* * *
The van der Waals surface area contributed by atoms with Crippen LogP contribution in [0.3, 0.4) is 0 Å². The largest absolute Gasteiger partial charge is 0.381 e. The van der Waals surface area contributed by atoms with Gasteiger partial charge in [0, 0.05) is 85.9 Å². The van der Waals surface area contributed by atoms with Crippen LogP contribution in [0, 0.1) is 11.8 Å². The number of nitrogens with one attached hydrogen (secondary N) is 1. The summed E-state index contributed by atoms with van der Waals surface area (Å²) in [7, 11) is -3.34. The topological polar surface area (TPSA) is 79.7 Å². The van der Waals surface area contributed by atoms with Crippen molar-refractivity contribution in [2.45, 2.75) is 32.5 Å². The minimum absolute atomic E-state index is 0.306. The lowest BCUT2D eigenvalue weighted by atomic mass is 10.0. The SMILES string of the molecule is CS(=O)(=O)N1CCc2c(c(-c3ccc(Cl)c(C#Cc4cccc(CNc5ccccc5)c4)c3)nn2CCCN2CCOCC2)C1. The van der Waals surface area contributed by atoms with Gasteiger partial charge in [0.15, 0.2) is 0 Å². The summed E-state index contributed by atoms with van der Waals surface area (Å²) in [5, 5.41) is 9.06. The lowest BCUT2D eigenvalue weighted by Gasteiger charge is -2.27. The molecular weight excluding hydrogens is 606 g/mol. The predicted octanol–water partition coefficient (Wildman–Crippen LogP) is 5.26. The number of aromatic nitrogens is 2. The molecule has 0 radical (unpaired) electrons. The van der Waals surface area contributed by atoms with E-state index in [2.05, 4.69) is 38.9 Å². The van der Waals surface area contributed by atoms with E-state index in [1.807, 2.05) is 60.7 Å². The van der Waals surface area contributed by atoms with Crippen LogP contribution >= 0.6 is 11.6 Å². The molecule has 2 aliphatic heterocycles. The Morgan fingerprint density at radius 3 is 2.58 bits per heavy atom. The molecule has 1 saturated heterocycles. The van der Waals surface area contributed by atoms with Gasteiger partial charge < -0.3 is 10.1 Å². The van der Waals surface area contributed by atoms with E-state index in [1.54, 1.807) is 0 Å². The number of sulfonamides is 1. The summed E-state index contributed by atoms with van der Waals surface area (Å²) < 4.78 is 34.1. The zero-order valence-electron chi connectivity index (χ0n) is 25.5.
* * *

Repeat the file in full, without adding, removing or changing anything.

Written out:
The van der Waals surface area contributed by atoms with Crippen LogP contribution in [0.3, 0.4) is 0 Å². The largest absolute Gasteiger partial charge is 0.381 e. The van der Waals surface area contributed by atoms with Gasteiger partial charge in [0, 0.05) is 85.9 Å². The van der Waals surface area contributed by atoms with Crippen LogP contribution in [0, 0.1) is 11.8 Å². The number of nitrogens with one attached hydrogen (secondary N) is 1. The summed E-state index contributed by atoms with van der Waals surface area (Å²) in [7, 11) is -3.34. The topological polar surface area (TPSA) is 79.7 Å². The van der Waals surface area contributed by atoms with Crippen molar-refractivity contribution in [2.45, 2.75) is 32.5 Å². The minimum absolute atomic E-state index is 0.306. The lowest BCUT2D eigenvalue weighted by atomic mass is 10.0. The SMILES string of the molecule is CS(=O)(=O)N1CCc2c(c(-c3ccc(Cl)c(C#Cc4cccc(CNc5ccccc5)c4)c3)nn2CCCN2CCOCC2)C1. The van der Waals surface area contributed by atoms with Gasteiger partial charge in [0.15, 0.2) is 0 Å². The summed E-state index contributed by atoms with van der Waals surface area (Å²) in [5, 5.41) is 9.06. The lowest BCUT2D eigenvalue weighted by Gasteiger charge is -2.27. The molecular weight excluding hydrogens is 606 g/mol. The predicted octanol–water partition coefficient (Wildman–Crippen LogP) is 5.26. The number of aromatic nitrogens is 2. The molecule has 0 radical (unpaired) electrons. The van der Waals surface area contributed by atoms with E-state index in [2.05, 4.69) is 38.9 Å². The van der Waals surface area contributed by atoms with E-state index in [1.807, 2.05) is 60.7 Å². The van der Waals surface area contributed by atoms with Crippen LogP contribution >= 0.6 is 11.6 Å². The molecule has 2 aliphatic heterocycles. The Morgan fingerprint density at radius 3 is 2.58 bits per heavy atom. The molecule has 1 saturated heterocycles. The van der Waals surface area contributed by atoms with Gasteiger partial charge < -0.3 is 10.1 Å². The van der Waals surface area contributed by atoms with E-state index in [1.54, 1.807) is 0 Å². The number of sulfonamides is 1. The summed E-state index contributed by atoms with van der Waals surface area (Å²) < 4.78 is 34.1. The zero-order valence-electron chi connectivity index (χ0n) is 25.5.